Europe chart of the week – UK households
ONS data suggest that UK households lived beyond their means in 2017 as they became net borrowers for the first time in nearly 30 years.
The latest UK sectoral accounts from the Office for National Statistics (ONS) has received considerable attention over the past few days as it shows UK households’ outgoings surpassed their income in 2017 for the first time in nearly 30 years. The ONS noted that, on average, each UK household spent or invested around GBP 900 more than it received in income in 2017, or GBP 23 bn for the country as a whole. Detailed financial accounts revealed that to fund this shortfall, UK households borrowed more, including around GBP 80 bn in bank loans last year (the highest amount in ten years) and saved less, depositing just GBP 37 bn with UK banks (the lowest amount in seven years).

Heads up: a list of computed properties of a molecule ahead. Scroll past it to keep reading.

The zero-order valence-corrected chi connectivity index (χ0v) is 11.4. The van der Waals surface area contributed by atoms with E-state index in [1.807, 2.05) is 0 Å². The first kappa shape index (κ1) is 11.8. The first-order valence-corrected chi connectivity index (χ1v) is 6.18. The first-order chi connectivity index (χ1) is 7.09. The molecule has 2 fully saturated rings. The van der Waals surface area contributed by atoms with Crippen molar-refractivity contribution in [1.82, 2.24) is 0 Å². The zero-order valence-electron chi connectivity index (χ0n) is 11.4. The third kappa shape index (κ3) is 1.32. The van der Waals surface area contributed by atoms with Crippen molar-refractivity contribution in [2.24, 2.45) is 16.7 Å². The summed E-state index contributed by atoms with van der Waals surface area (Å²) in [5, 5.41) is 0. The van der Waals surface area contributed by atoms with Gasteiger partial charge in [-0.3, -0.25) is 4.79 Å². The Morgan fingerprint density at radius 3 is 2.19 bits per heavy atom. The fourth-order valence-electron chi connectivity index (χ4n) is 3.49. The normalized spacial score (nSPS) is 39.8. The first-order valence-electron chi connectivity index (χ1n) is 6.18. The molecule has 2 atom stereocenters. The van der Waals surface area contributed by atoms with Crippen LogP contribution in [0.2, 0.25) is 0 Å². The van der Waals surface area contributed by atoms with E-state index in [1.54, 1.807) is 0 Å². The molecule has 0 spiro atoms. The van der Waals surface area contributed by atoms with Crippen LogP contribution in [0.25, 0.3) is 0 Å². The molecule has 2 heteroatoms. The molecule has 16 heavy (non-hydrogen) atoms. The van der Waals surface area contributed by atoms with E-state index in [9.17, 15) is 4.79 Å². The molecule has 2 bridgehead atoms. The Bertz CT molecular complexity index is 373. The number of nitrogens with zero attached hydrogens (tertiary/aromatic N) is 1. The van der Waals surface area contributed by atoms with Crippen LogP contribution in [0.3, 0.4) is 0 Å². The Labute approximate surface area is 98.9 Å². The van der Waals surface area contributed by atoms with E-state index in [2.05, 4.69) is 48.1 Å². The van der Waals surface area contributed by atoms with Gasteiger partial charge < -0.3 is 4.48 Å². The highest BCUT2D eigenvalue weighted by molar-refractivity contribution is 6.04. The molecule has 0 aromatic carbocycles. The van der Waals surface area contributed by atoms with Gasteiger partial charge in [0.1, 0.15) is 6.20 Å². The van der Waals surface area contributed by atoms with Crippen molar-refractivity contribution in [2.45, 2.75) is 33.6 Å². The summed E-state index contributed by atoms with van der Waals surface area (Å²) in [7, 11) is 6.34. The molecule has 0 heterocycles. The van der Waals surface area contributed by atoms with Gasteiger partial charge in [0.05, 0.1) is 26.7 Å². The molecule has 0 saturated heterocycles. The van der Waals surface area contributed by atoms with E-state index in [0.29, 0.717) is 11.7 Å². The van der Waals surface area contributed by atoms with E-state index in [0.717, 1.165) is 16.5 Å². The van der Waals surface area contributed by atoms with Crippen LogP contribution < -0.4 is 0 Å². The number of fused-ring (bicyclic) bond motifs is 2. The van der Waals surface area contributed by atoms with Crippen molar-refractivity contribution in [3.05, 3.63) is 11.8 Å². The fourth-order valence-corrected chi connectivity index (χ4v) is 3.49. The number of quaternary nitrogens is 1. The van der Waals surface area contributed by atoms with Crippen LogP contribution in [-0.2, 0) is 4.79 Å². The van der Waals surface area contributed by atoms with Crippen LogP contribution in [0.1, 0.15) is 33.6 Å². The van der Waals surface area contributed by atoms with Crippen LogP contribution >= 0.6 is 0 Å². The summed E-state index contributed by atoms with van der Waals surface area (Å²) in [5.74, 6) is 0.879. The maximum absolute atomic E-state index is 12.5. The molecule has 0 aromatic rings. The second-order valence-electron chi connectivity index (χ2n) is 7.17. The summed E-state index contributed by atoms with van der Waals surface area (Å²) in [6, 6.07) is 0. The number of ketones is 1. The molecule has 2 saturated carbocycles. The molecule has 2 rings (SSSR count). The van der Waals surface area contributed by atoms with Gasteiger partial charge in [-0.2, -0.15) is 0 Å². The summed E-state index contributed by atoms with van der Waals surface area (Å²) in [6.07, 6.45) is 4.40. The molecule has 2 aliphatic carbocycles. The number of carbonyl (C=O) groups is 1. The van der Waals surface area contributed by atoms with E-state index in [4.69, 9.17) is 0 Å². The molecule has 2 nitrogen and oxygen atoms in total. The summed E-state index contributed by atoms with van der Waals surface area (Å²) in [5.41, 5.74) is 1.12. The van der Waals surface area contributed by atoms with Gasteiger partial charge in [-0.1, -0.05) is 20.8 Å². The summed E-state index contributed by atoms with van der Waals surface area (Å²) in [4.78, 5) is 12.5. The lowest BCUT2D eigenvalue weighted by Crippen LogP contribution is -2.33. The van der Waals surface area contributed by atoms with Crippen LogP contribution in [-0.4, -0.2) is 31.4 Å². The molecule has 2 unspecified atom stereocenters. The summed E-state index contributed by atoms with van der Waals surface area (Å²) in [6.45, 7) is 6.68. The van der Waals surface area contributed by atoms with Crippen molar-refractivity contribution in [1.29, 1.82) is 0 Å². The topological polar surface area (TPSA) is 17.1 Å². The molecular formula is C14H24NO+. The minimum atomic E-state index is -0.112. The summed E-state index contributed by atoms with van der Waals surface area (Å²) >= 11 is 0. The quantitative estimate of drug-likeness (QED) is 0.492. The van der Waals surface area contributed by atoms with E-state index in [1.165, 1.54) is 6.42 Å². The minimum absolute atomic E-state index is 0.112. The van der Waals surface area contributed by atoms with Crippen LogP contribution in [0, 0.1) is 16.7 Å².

Households’ borrowing and lending decisions depend largely on their wealth. The ONS noted that the poorest decile of households spent two-and-a-half times their disposable income in 2017, while the richest 10% spent less than half. The UK situation is almost unique among developed economies, with the notable exception of Canada.
Some caution is warranted when looking at these data. The Bank of England (BoE) warned that the figures have been revised in the past, and that the 2017 deficit could potentially be revised into positive territory. Meanwhile, the BoE’s decision to raise interest rates to 0.75% this week is unlikely to change households’ borrowing behaviour dramatically, but the Bank said that it is looking carefully at the private sector’s ability to shoulder rate increases over the coming years. In all, the increase in household debt is another argument for the Bank to proceed very carefully with monetary tightening.